Arts & Entertainment, Music
Exploring Dynamics: The Song “One”
Lesson time 07:32 min
Metallica reflects on the making of the song “One”: the inspiration for the song, its structure, and its accompanying video—the band’s first foray into making music videos.
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Topics include: Structuring a Ballad · Deconstructing “One” for the Bass
[MUSIC - METALLICA, "ONE"] - James and I would often sit and talk about the topic. What's the topic of the song going to be? We would talk about what would it be like if you were in a situation where you could not talk, you could not see, you could not hear, you didn't have arms and legs, and you basically couldn't communicate? - The cerebrum has suffered massive and irreparable damage. - You never know what has happened to him. - Had I not been sure of this, I would not have permitted him to live. - Where am I? Father? - The song is based on the movie "Johnny Got His Gun". But aside from that, the song, the music, the arrangement, it's very cinematic, I mean, you can close your eyes and just very easily visualize what James is singing about, what the lyrics are suggesting. Every part of the song has a visual component to it, I find. And it just keeps on adding visual components through music, and builds and builds. So when you get to the end, you know, you're hearing it. But you're also kind of seeing it in your mind. [MUSIC - METALLICA, "ONE"] - And I was really into coming up with these kind of drum patterns and sort of like drum riffs, and then James would kind of just play something super percussive along with the drum patterns. And certainly bu-lu-lu-cat, bu-lu-lu-cat was not "oh, machine gun," it was some pattern that was just kind of in my head. [MUSIC - METALLICA, "ONE"] - Things happen for a reason, and then you come back and you go, oh, that is machine gun fire, you know? - (SINGING) Darkness imprisoning me! All that I see, absolute horror! I cannot live, I cannot die, trapped in myself, body my holding cell! - It's Morse code. - For what? - S-O-S. Help. - The song "One" represents one of our called "ballad food groups." These songs are, I guess, unique in the way that they start melodic and mellow, and then go through many different moods and dynamics, and usually get mellow, heavier, heavier, heavier, crazier, more relentless and completely out of control. - I know the end of the song, very different than the beginning, obviously. There's a couple of cycles of picking, and more of a heavy open chord thing. And then at the end of the song, it goes to the da-la-la-la-la, da-la-la-la-la. And then from there on out, it's OK, you're in full physical mode. And the picking part, you know. (SINGING) I can't remember anything. So going along with the melody, but also putting in extra words, extra things here and there, that are moving it along. And then in the heavy part-- (SINGING) Landmine has taken my sight, taken my speech! And you're right on with it, you know? It's an instrument on its own that's helping move certain parts along, and then you get to join up with the stuff where you just can't sing anything else there. Everything is just going (VOCALIZING). You know, you have to just join that, or else you kind of get lost. Or yea...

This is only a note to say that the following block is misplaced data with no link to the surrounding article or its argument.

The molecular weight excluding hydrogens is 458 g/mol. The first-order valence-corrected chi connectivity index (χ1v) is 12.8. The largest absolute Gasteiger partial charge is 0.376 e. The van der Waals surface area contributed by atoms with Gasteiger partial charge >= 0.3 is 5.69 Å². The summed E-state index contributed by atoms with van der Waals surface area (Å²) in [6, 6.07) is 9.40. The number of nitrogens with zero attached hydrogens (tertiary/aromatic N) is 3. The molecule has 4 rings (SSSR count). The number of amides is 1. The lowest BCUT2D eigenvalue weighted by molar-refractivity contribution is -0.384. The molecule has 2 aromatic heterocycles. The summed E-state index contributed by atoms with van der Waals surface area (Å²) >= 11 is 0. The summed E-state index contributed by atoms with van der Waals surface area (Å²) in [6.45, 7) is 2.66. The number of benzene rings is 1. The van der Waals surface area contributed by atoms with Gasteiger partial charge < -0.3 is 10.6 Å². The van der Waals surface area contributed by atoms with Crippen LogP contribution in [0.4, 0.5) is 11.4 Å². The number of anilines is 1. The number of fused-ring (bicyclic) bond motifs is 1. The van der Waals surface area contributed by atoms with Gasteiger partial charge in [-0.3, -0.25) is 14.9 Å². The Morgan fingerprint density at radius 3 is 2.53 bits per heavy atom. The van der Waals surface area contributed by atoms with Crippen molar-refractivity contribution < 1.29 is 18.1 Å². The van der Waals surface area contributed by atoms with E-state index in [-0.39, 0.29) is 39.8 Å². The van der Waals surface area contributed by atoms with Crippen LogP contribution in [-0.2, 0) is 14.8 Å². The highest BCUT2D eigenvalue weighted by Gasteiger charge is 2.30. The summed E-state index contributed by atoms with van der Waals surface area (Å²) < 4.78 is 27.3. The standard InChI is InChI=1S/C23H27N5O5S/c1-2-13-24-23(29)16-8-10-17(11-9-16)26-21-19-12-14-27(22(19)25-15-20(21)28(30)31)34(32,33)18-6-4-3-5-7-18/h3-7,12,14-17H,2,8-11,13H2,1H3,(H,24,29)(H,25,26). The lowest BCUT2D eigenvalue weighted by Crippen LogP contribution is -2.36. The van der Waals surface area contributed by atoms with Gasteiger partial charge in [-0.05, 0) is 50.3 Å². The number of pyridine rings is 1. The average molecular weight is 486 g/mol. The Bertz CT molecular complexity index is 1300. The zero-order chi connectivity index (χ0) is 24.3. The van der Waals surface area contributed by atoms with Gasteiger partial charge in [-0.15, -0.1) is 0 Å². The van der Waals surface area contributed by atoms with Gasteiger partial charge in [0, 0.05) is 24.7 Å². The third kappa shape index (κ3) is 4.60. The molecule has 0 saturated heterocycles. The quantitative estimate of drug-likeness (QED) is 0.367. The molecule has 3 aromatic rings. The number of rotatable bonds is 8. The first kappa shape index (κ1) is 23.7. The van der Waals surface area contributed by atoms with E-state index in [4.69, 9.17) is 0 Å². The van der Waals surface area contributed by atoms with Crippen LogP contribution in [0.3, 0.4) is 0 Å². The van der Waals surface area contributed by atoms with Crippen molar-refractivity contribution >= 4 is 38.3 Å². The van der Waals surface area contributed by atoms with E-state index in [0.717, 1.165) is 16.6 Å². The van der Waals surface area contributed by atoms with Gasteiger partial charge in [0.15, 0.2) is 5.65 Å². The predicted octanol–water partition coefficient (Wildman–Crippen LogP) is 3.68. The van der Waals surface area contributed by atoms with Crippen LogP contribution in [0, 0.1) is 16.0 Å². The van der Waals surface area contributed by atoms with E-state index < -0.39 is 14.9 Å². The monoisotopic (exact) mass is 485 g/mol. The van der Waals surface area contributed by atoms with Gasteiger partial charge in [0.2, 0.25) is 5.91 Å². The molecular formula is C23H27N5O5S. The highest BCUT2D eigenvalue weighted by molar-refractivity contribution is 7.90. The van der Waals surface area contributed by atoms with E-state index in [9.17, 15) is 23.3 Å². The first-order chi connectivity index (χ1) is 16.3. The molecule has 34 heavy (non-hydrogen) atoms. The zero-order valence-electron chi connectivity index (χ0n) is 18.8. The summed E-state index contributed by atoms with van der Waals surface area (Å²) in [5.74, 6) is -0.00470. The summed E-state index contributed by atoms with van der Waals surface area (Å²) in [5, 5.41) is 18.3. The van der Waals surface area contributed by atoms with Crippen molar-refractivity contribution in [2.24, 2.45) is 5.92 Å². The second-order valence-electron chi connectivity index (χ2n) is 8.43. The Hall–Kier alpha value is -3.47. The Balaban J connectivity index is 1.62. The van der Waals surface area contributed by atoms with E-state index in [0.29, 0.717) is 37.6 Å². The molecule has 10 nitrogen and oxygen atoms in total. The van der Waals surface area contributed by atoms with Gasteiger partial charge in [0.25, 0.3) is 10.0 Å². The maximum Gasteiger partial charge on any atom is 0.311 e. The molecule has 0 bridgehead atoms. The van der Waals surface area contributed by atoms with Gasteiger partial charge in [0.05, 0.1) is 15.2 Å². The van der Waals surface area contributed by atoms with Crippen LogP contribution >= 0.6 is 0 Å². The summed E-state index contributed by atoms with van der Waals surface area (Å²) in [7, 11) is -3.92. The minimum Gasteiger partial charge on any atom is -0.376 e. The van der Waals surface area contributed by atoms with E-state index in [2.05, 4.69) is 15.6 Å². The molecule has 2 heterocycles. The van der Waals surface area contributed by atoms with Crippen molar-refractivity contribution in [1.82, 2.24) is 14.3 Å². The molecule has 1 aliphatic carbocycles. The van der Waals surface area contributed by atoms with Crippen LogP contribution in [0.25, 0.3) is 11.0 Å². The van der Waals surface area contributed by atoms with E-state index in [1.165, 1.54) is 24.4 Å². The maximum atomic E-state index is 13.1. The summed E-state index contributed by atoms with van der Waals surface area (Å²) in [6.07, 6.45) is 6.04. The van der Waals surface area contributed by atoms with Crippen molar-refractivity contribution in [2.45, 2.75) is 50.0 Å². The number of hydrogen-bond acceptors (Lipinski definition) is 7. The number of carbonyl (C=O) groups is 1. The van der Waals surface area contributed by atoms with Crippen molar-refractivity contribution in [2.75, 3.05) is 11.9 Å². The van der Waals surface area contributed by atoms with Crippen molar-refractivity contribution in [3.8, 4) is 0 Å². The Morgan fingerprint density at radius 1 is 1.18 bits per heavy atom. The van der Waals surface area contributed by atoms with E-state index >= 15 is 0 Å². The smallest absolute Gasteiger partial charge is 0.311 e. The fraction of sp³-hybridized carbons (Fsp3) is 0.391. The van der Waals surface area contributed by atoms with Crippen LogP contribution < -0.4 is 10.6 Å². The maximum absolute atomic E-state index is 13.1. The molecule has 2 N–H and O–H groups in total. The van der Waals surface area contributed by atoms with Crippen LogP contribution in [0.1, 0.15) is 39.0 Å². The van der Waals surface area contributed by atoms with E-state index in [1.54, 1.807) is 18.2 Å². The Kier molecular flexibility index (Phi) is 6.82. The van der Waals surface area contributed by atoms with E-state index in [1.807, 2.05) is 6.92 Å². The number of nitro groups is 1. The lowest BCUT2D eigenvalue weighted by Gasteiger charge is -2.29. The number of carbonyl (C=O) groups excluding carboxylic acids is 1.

About the Instructor
With 28 albums, 8 Grammy Awards, and a home in the Rock & Roll Hall of Fame, Metallica have been creating iconic music together for over 40 years. Now, they’re teaching what it takes to build and sustain success as a group. Get an exclusive look into their process for songwriting, building an album, and performing, and how they took charge of their creative destiny so you can do the same.
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8x Grammy Award–winning rock band Metallica teaches you the keys to communicating, collaborating, and successfully creating as a group.Explore the Class